Scaling up in the rewilding areas
The first five rewilding areas have a wide variety of ecosystems, flora and fauna, but also a high cultural and social diversity. They share a common characteristic – a lot of abandoned land – but the social background can be quite different. Land tenure, local stakeholders, legislation and other social and political aspects differ depending on whether we are in Spain, Portugal, Romania, Slovakia, Poland or Croatia.
To achieve at least 100,000 hectares of rewilded land in each area it is important to scale up our efforts, using different methods to achieve naturally functioning ecosystems.
In Western Iberia, our partners have acquired land (around 800 hectares in Portugal and 500 in Spain) which is used as a core area for the management activities. Obviously, it is not possible to buy the huge amounts of land needed for rewilding, so the main approach must be signing agreements with neighbouring landowners to develop rewilding activities.
In Spain, Fundación Naturaleza y Hombre (FNYH) is signing agreements with municipalities to manage some communal lands, used formerly to graze, but now partially or totally abandoned. FNYH will assure the maintenance of open areas (important for biodiversity) through natural grazing (cows and horses being the strike force). Private properties on the Spanish side of Western Iberia are large, and agreements will be prepared to encourage rewilding here as well.
In Portugal, with a complex structure of many smaller land holdings (some with unknown owners) it looks more efficient to promote rewilding through agreements with hunting areas and this is what Associaçao Transhumancia e Natureza (ATN) is developing. In many abandoned areas, hunters are the main users of the land, and it is possible to agree on common objectives, as they also want high numbers of hunting species. Setting up non-hunting areas is one of the best methods to increase the density of hunting animals in the buffer zones just outside the core areas.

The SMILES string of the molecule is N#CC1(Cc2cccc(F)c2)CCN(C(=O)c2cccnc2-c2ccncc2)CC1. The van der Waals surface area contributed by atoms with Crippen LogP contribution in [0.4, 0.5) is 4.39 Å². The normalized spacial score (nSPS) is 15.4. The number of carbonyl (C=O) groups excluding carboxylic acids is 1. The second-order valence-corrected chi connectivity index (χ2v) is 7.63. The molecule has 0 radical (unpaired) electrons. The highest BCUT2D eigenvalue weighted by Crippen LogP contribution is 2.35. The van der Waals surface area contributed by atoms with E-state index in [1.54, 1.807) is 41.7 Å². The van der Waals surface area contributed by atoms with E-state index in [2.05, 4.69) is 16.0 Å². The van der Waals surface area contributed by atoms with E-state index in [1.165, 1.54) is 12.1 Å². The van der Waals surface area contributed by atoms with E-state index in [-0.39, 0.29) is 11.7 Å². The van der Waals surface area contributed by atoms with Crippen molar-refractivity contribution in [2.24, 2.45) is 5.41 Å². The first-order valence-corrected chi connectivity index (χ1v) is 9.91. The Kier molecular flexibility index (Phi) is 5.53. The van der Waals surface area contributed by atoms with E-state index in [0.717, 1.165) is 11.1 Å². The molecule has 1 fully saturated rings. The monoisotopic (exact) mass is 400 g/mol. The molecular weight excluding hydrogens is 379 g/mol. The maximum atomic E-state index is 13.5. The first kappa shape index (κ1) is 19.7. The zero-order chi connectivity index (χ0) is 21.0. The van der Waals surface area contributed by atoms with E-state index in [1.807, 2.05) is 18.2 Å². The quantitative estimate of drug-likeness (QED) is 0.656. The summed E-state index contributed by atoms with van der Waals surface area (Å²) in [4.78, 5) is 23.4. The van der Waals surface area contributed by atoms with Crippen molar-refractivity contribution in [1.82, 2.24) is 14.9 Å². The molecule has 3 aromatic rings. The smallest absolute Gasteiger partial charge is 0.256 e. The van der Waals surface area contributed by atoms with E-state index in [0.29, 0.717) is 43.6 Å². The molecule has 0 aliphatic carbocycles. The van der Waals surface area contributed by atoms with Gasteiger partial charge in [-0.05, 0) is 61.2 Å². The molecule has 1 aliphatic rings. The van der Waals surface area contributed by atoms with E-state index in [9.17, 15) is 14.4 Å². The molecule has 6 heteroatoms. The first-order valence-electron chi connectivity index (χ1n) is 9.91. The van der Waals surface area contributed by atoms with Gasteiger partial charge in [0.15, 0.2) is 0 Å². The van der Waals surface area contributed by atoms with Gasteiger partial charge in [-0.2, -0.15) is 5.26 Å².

However, in many Eastern Europe countries most of the land is public, belonging to the state or the local governments. Problems like poaching are often related to the lack of trust in state authorities and legislation, perceived by the locals as a barrier to their involvement in the management of the land. This is the case of the Danube Delta rewilding area, where Rewilding Europe and our local partner, WWF Romania, are working on the creation of Community Conservation Areas.
This kind of management has been implemented mainly in Africa. In Namibia and other countries, legislation allows local communities to create conservancies to benefit from wildlife on communal land, while allowing the local community to work with private companies to create and manage their own tourism market. This is a success system that we want to translate to Europe in the appropriate way.
The Community Conservancy approach is a key factor for moving forward with rewilding. To enable the communities to gain ownership of local wildlife and natural resource use and to benefit financially from those resources is critical for success. The annual income of many households in Danube Delta is no more than 3,000-5,000 euros. In such situations, the reintroduction of missing species is of very limited interest to people, unless the presence of such animals can bring direct monetary benefits and jobs.
The communal ownership of wildlife will probably be one of the best means to reduce poaching, as the perception of fauna will change, from “no one’s animals” to “our animals”.
In short, single way to rewild will not work throughout Europe. Rewilding areas should be embedded within the social and cultural fabric of their respective region and the methods of rewilding will be as diverse as European culture and nature.
Blog entries express the views and opinions of their authors, which might not always fully overlap with those of Rewilding Europe.
Regional Manager at Rewilding Europe